Boeing Strikes Content Deal for In-Flight Web Service

Boeing Co., pushing strongly to become the first widely-available airborne
broadband ISP through its Connexion by Boeing service, Monday moved to
expand the content available on the service through a deal with
ScreamingMedia Inc.

Under the terms of the agreement, ScreamingMedia will aggregate licensed
content — including worldwide, national and local news, sports and
features — from more than 3,000 publications in its digital content
network. It will then filter, deliver and instantaneously integrate the
content into the Connexion by Boeing service.

Financial terms were not disclosed.

“This content complements our full Internet/company intranet access and
infuses the Connexion by Boeing service with the time-sensitive data you
need to stay informed in a global manner,” said Ric Vandermeulen, director
of strategy and marketing for Connexion by Boeing. “Secondly, it allows us
to provide regional, customized content using a forward-looking technology
solution.”

ScreamingMedia will deliver its own content and its technology solution
software will be used to deliver pre-contracted third-party content as well.
The company said its ContentEngine technology will parse, normalize,
process, customize and integrate the content as part of the delivery
process. The content will be used to supplement live television and radio
content, as well as flight-specific information, Boeing said.

ScreamingMedia is not alone. Boeing has been expanding its network of
partners — both content and service providers — in an effort to add value
to the service. The company has already signed memoranda of agreement with
CNN Inflight Services, Mitsubishi Electric Corp., Alenia Spazio, Loral
Skynet Matsushita Avionics Systems Corp. and CNBC.

The Connexion by Boeing service is a drive to extend home- and office-like
connectivity to airline passengers. The mobile broadband service is expected
to be priced comparably with cellular phone service, and will offer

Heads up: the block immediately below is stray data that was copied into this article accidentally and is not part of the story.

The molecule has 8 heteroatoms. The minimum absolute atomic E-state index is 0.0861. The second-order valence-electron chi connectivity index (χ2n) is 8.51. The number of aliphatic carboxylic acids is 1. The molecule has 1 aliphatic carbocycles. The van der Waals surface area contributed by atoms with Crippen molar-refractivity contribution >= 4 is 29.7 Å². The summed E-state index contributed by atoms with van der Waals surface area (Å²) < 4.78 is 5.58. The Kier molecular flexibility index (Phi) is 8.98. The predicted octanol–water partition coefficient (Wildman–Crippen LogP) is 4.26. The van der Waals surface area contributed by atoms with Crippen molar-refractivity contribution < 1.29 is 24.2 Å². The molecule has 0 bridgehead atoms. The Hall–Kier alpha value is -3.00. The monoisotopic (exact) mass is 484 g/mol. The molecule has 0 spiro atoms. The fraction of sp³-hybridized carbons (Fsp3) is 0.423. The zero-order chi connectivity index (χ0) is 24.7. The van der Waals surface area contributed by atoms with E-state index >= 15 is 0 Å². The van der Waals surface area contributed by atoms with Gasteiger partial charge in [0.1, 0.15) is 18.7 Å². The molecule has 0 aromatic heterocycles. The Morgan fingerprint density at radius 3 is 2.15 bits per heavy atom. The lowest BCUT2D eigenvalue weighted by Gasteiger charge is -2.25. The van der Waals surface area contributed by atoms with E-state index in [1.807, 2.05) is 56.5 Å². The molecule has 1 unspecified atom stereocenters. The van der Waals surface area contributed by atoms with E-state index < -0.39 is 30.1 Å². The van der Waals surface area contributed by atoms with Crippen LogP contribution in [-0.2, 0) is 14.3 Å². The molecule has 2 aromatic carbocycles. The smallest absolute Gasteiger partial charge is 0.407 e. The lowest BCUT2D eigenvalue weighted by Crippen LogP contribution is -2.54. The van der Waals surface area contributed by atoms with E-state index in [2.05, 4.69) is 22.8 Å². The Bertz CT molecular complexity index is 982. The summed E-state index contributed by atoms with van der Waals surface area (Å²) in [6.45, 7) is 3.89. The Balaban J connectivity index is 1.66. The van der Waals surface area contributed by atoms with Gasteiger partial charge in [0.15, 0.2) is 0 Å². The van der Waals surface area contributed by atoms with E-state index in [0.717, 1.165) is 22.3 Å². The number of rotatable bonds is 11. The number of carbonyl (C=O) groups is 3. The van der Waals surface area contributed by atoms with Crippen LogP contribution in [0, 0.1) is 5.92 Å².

passengers access to the Internet, e-mail, television news and information
in real-time, and advance over the less costly narrowband cached Internet
and e-mail capabilities offered by competitors in the space like Tenzing.

Boeing’s solution extends the capabilities of a Network Operations Center
(NOC) to a satellite orbiting at about 23,000 miles. Information is uplinked
from the NOC to a satellite, which then downlinks the information to an
aircraft via an antenna mounted on the fuselage. The antenna remains in
constant contact with the satellite, even when the plane is moving at 600
miles per hour. The downlinked information goes to an on-board server and
the signal is then routed to individual seats on the aircraft.

Boeing Chief Executive Officer Phil Condit, who utilizes the service aboard
his business jet, is apparently one the biggest advocates of the service.
Terrance Scott, director of Media Relations for Boeing, told
InternetNews.com in April
that Condit frequently says he spent more than 70
full working days in the air last year.

Meanwhile, Tenzing maintains that narrowband, cached systems remain
attractive due to price issues. And competition is sure to grow fiercer with
Boeing arch-rival Airbus set to unveil its own system — said to include
both broadband and narrowband capabilities — at the Paris Air Show in June.

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